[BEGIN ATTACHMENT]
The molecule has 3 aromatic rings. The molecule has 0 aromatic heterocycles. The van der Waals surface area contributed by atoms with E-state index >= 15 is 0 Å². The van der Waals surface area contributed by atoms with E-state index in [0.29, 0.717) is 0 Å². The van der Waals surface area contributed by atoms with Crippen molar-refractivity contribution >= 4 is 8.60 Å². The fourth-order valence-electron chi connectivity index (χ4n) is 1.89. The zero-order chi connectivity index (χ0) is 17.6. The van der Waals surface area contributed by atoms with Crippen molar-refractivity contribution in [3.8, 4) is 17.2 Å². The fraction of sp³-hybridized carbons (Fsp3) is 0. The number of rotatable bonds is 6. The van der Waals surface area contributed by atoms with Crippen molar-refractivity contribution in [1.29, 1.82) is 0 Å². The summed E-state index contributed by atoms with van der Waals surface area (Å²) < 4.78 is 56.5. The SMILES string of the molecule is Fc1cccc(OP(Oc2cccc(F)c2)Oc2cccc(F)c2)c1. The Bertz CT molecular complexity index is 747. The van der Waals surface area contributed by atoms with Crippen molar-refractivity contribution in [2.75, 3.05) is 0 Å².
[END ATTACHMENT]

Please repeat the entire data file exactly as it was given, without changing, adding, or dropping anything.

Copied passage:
The molecule has 3 aromatic rings. The molecule has 0 aromatic heterocycles. The van der Waals surface area contributed by atoms with E-state index >= 15 is 0 Å². The van der Waals surface area contributed by atoms with E-state index in [0.29, 0.717) is 0 Å². The van der Waals surface area contributed by atoms with Crippen molar-refractivity contribution >= 4 is 8.60 Å². The fourth-order valence-electron chi connectivity index (χ4n) is 1.89. The zero-order chi connectivity index (χ0) is 17.6. The van der Waals surface area contributed by atoms with Crippen molar-refractivity contribution in [3.8, 4) is 17.2 Å². The fraction of sp³-hybridized carbons (Fsp3) is 0. The number of rotatable bonds is 6. The van der Waals surface area contributed by atoms with Crippen molar-refractivity contribution in [1.29, 1.82) is 0 Å². The summed E-state index contributed by atoms with van der Waals surface area (Å²) < 4.78 is 56.5. The SMILES string of the molecule is Fc1cccc(OP(Oc2cccc(F)c2)Oc2cccc(F)c2)c1. The Bertz CT molecular complexity index is 747. The van der Waals surface area contributed by atoms with Crippen molar-refractivity contribution in [2.75, 3.05) is 0 Å².